When will we ever learn?

Written By: Charles - Nov• 22•22

Samain and the Decided Moon

Tuesday gratefuls: Tony’s. That tenderloin roast. Salad. Oh and that sugar cream pie. Diane’s family recipe. King Soopers. The bank. Cash money. In the pocket. Robin. Wrangling my space. Painters. Chilly nights. The mid-terms. Soil. Plants. Rock. Air. Water. Fire. Stars. Artemis I. Exploration. NASA. JPL. The days of our lives. Books. Richard Powers. CJ Box. Immodium. China. Hawai’i. Minnesota. Club Q. Pulse.

Sparks of Joy and Awe: Good sleep


Colorado Springs. A conservative town. Where hate is fed by so called family values evangelicals. By years of GOP candidates who fed hate into the political blood stream of the city. By the US historical hatred of difference: race, gender, sexual preference.

The West was won. Sure. By killing the folks who didn’t look like the “pioneers.” And, oh yeah, the West is the original gun culture. Side arms and Remington rifles. No gun control at the OK corral. Or in Tombstone or Deadwood. I happened to be in Denver in 2012 when James Holmes went to an Aurora Theater and killed 12 people watching a late showing of a Batman movie.

An irony. The day after the Club Q shooting in Colorado Springs Colorado officially renamed Mt. Evans, Mt. Blue Sky. Why? Because Governor John Evans created the circumstances that led to the Sand Creek Massacre, a critical negative juncture in relations between First Nations peoples and the U.S. government.*

We can treat the Club Q shooting as an expression of Western values, Christian evangelical values, Republican values. As an expression of the perverted, fetishistic worship of the 2nd amendment. As an extension of the pandemic of gun violence which now features four more mass shootings since Club Q: Illinois, Mississippi, Oklahoma, Texas. 600 before Club Q in 2022. (gunviolence.org) 39,567 people have died THIS year due to some form of gun violence.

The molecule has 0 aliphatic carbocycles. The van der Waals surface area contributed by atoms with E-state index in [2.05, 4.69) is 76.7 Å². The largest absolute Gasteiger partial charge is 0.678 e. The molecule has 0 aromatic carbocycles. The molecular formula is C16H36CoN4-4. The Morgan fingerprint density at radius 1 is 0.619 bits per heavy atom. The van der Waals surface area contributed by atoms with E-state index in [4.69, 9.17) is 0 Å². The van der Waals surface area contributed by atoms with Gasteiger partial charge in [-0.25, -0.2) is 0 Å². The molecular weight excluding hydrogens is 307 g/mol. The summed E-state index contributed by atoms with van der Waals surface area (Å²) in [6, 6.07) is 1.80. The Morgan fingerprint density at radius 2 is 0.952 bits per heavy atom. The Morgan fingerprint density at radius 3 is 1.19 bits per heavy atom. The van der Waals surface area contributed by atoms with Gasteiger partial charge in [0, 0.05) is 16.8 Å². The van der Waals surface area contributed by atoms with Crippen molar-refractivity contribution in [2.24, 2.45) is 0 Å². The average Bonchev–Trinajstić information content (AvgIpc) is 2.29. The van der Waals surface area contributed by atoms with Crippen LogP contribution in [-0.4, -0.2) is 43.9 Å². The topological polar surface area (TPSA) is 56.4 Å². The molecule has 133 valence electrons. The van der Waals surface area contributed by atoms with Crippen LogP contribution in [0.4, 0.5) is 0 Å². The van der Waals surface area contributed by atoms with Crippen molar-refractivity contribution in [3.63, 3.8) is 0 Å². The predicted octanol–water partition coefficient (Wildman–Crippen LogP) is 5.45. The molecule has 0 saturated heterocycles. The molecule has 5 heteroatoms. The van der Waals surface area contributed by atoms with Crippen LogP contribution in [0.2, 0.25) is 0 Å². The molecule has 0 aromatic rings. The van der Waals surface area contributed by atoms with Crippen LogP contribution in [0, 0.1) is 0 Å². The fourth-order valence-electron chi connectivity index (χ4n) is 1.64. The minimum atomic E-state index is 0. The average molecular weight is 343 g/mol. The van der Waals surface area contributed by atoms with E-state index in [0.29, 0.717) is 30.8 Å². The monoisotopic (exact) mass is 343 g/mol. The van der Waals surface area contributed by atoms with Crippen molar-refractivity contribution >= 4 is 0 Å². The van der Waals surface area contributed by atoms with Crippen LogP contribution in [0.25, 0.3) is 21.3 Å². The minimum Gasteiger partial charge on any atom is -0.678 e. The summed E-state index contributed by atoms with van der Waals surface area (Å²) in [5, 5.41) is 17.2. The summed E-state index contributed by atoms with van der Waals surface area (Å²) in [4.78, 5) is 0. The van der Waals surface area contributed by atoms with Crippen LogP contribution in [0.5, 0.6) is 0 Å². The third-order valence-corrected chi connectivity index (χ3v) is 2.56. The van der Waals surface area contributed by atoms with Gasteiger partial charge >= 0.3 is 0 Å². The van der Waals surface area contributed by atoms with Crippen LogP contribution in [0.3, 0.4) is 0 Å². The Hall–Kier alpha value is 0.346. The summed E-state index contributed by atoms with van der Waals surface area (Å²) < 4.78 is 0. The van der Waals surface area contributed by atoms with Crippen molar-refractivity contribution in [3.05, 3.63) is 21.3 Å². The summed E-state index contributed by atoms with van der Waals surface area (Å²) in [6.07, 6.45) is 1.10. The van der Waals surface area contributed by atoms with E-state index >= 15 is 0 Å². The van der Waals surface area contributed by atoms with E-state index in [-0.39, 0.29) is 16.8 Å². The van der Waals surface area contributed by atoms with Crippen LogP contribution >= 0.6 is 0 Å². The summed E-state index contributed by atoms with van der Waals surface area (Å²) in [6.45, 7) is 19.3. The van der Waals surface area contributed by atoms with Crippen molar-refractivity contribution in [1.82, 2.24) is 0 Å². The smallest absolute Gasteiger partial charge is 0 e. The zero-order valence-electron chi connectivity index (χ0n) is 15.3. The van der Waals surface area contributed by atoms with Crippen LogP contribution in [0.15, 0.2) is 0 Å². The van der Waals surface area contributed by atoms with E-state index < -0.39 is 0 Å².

Sadly. When will we ever learn?


Yesterday was a busy day. After writing Ancientrails, I waited on Greg Lell to come. He’s going to be my third bid for painting the upstairs. Greg’s guy stained the house a year ago. If his bid is close to the others, I’ll take it since he proved what he can do. He told me 25% of his business comes from showing up when other painting contractors don’t. That’s the Mountains.

Worked out. Over to the bank to deposit checks, including one from Heatflo covering the cost of my dead water heater. Bought two bundles of firewood for Thanksgiving. Then over to Tony’s to see if I could get my tenderloin roast early. Yes. I could. They tied it up for me, too. I plan to dry brine it this afternoon. Made an experimental sugar cream pie. Pie crust, a deep dish, was too much otherwise. Tasty. While making sure the pie was edible for my Thanksgiving guests, I seem to have upset my digestive tract. Oh, my.


*On November 29, 1864, roughly 700 federal troops attacked a village of 500 Cheyenne and Arapaho on Sand Creek in Colorado. An unprovoked attack on men, women, and children, the massacre at Sand Creek marked a turning point in the relationship between American Indian tribes and the Federal Government. From the day of the attack, US Army actions at Sand Creek have been controversial, because the Cheyenne and Arapaho thought they were at peace with the government and innocent people died. The distrust that grew from what occurred at Sand Creek led to later conflicts at Little Big Horn…” NPS


“Colorado Governor John Evans warns that all peaceful Native Americans in the region must report to the Sand Creek reservation or risk being attacked, creating the conditions that will lead to the Sand Creek Massacre.

Evans’ offer of sanctuary was at best halfhearted. His primary goal in 1864 was to eliminate all Native American activity in eastern Colorado Territory, an accomplishment he hoped would increase his popularity and eventually win him a U.S. Senate seat. Immediately after ordering the local Native Americans to the reservation, Evans issued a second proclamation that invited white settlers to indiscriminately “kill and destroy all…hostile Indians.” At the same time, Evans began creating a temporary 100-day militia force to wage war on the Native Americans. He placed the new regiment under the command of Colonel John Chivington, another ambitious man who hoped to gain high political office by fighting Native Americans.”  History

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